Justification of Red List Category
This species has an extremely large range, and hence does not approach the thresholds for Vulnerable under the range size criterion (extent of occurrence <20,000 km2 combined with a declining or fluctuating range size, habitat extent/quality, or population size and a small number of locations or severe fragmentation). The population trend appears to be declining but it is not thought to be declining sufficiently to approach the thresholds for Vulnerable under the population trend criterion (>30% decline over ten years or three generations). The population size is extremely large, and hence does not approach the thresholds for Vulnerable under the population size criterion (<10,000 mature individuals with a continuing decline estimated to be >10% in ten years or three generations, or with a specified population structure). For these reasons the species is evaluated as Least Concern.
Rich et al. (2004) estimated the global population to number 20,000,000 individuals. In Europe, the breeding population is estimated to number 24,000,000-38,200,000 pairs, which equates to 47,900,000-76,400,000 mature individuals (BirdLife International 2015). Europe forms c.25% of the global range, so a very preliminary estimate of the global population size is 191,000,000-306,000,000 individuals, although further validation of this estimate is needed.
The population was suspected to be stable overall in the absence of evidence for any declines or substantial threats. However in Europe, trends between 1980 and 2013 show that populations have undergone a moderate decline (EBCC 2015). The overall trend is therefore estimated to be decreasing.
In the west of its range this species is found mainly in cultivated areas with hedgerow trees, orchards, gardens and farmyards and less commonly in light woodland. In the east it is found increasingly not only in built-up areas, but also in open arid country. In the Far East where P. domesticus is absent it is common in built-up areas and is even found in urban centres. In the north of its range the breeding season begins from April or May and to January in the extreme south of Asia. It breeds in loose colonies. The nest is constructed of dried grass and rootlets, lined with feathers and animal fur and is domed (even when in a hole), with as entrance on the side. It is mostly sited in a hole in a tree, earth bank, cliff or artificial structure, sometimes in the base of a large nest of heron (Ardeidae), crow (Corvidae) or bird of prey. Occasionally it is a free-standing nest in a tree, but then usually hidden in thick conifer or creepers. Clutches are two to seven eggs. The diet is mainly seeds and it prefers smaller seeds of low herbs and grasses, including cultivated cereals but it also takes a significant proportion of animal food (Summers-Smith 2016). In Europe the species is largely sedentary (Hagemeijer and Blair 1997). In central Asia, the species makes more pronounced movements. Birds in the extreme north of the range withdraw to the south and those living in the countryside tend to move into built-up areas (Summers-Smith 2016).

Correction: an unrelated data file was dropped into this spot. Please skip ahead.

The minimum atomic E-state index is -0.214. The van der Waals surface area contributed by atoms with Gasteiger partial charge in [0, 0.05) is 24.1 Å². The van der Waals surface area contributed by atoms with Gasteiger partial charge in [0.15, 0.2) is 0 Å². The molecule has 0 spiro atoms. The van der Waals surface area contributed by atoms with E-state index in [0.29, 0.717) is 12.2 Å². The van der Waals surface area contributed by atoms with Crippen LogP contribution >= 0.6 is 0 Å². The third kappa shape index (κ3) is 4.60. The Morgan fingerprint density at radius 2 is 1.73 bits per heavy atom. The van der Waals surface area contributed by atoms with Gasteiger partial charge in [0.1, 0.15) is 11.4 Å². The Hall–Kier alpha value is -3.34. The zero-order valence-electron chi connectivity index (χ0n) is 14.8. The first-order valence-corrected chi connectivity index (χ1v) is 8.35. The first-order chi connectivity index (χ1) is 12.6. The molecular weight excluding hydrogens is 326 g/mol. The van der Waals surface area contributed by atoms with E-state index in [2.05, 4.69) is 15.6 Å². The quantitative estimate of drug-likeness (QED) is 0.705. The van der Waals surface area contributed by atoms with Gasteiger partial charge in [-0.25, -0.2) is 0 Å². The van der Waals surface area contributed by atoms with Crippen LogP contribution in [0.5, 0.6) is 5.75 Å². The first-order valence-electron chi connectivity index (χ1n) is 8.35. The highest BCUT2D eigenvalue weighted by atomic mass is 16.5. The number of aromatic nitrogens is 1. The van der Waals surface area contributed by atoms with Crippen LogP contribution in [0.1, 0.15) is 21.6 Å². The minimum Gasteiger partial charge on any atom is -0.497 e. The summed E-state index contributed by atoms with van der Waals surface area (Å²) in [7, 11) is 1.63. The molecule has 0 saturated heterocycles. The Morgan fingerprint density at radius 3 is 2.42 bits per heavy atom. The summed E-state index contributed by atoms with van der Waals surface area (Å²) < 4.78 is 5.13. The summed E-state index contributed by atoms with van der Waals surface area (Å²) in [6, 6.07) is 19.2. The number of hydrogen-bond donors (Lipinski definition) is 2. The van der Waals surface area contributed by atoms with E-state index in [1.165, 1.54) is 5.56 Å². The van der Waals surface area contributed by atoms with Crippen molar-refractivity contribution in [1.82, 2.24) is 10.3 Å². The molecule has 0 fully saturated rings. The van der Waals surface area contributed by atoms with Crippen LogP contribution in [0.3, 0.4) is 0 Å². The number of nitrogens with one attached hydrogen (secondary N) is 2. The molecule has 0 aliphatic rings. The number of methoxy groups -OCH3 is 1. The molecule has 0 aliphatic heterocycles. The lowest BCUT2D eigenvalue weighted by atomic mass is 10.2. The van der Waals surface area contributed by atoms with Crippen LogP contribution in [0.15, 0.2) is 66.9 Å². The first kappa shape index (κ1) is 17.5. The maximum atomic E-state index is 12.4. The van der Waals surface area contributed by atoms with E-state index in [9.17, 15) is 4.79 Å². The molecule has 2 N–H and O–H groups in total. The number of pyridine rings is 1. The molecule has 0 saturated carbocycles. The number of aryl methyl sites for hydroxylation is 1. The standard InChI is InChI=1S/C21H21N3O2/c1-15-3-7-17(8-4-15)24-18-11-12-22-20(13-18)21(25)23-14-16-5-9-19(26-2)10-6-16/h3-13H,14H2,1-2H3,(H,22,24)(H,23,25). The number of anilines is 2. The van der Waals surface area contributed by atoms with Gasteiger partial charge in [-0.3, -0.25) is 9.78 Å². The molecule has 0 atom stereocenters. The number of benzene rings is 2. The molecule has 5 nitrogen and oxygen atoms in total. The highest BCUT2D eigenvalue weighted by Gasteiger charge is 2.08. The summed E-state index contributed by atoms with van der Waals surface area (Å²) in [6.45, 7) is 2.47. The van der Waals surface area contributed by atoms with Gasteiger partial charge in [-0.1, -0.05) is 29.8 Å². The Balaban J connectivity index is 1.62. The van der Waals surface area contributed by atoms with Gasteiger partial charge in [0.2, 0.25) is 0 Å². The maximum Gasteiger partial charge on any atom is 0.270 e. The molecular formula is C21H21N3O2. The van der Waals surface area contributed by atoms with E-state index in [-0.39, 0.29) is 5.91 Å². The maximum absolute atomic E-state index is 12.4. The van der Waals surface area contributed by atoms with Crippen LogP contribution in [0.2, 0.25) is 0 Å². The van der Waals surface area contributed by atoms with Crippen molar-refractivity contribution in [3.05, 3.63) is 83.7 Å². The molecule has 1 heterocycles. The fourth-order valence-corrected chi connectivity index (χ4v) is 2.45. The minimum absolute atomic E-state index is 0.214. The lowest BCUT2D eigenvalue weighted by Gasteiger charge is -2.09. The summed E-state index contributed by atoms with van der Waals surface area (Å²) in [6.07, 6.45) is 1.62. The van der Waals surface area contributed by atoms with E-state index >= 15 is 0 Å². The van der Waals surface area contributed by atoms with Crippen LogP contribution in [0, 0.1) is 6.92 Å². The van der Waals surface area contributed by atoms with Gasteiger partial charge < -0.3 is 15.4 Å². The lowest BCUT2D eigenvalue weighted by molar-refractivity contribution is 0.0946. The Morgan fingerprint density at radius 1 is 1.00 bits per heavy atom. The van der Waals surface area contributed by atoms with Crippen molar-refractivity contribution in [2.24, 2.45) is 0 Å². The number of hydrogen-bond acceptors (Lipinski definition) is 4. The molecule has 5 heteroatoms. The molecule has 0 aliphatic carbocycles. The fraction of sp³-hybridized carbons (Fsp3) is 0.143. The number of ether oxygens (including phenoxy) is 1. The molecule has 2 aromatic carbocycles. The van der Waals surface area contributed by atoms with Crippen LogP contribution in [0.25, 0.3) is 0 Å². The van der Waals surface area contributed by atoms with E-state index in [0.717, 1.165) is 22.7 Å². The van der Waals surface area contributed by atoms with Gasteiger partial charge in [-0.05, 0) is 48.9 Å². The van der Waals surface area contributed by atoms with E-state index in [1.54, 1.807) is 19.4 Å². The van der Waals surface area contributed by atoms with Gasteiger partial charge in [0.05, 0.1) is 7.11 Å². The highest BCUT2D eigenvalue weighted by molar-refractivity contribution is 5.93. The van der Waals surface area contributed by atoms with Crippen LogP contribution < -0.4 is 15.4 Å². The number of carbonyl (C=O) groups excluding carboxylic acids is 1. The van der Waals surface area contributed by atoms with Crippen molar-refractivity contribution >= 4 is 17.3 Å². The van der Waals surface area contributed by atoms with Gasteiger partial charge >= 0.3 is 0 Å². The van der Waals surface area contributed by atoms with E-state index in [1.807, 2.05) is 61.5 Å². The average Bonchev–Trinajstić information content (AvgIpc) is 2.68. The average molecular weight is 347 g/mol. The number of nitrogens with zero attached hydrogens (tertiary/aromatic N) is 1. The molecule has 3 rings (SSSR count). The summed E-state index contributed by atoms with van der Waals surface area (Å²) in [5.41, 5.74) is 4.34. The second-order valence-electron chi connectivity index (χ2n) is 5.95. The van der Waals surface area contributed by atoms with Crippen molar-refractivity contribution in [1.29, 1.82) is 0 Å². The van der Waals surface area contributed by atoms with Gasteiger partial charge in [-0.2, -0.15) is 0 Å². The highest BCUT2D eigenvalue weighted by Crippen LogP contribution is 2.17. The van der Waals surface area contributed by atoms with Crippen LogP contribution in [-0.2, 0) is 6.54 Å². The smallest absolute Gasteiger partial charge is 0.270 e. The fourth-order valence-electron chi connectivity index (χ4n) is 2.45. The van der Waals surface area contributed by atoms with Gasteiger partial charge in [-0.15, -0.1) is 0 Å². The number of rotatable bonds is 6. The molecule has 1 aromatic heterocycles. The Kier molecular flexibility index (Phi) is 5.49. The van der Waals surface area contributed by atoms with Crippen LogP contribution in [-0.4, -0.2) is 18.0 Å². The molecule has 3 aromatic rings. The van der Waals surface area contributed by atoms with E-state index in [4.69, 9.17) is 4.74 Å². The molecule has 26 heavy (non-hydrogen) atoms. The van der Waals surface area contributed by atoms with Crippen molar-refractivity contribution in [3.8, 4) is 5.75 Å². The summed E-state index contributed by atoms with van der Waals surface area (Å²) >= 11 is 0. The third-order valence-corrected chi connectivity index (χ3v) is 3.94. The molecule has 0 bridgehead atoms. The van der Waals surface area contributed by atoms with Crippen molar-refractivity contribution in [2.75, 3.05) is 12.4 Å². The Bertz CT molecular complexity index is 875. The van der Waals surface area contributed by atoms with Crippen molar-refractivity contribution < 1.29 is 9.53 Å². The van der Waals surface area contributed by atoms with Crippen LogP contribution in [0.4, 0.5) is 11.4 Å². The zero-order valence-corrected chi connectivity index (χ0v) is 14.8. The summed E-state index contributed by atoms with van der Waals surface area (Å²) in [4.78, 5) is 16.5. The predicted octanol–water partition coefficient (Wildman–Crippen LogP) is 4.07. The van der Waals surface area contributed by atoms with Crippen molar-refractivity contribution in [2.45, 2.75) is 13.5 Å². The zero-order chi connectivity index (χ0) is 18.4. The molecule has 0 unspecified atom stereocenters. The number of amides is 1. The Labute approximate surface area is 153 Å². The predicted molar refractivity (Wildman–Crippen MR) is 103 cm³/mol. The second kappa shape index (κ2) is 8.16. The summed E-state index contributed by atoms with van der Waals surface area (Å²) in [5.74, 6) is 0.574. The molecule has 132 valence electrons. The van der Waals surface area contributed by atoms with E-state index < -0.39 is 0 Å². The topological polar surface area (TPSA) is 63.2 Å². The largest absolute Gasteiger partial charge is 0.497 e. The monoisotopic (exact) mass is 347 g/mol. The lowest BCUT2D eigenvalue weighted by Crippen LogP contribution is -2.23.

Declines in this species in Europe may be a result of changes in agricultural practices such as the increased use of pesticides and herbicides and the autumn sowing of cereals which have lead to decreases in food for this species (Hagemeijer and Blair 1997).
Conservation Actions Underway
In 1996 the species was placed on the U.K. Red List of Species of National Conservation Concern (Summers-Smith 2016).
Conservation Actions Proposed
Management should create invertebrate-rich habitats, such as small-scale wetlands, and aim to increase heterogeneity in land use type in order to to provide the range of invertebrates at the required abundance for this species (Field et al. 2004).
Text account compilers
Symes, A., Butchart, S., Ashpole, J, Ekstrom, J.
BirdLife International (2018) Species factsheet: Passer montanus. Downloaded from http://www.birdlife.org on 20/03/2018. Recommended citation for factsheets for more than one species: BirdLife International (2018) IUCN Red List for birds. Downloaded from http://www.birdlife.org on 20/03/2018.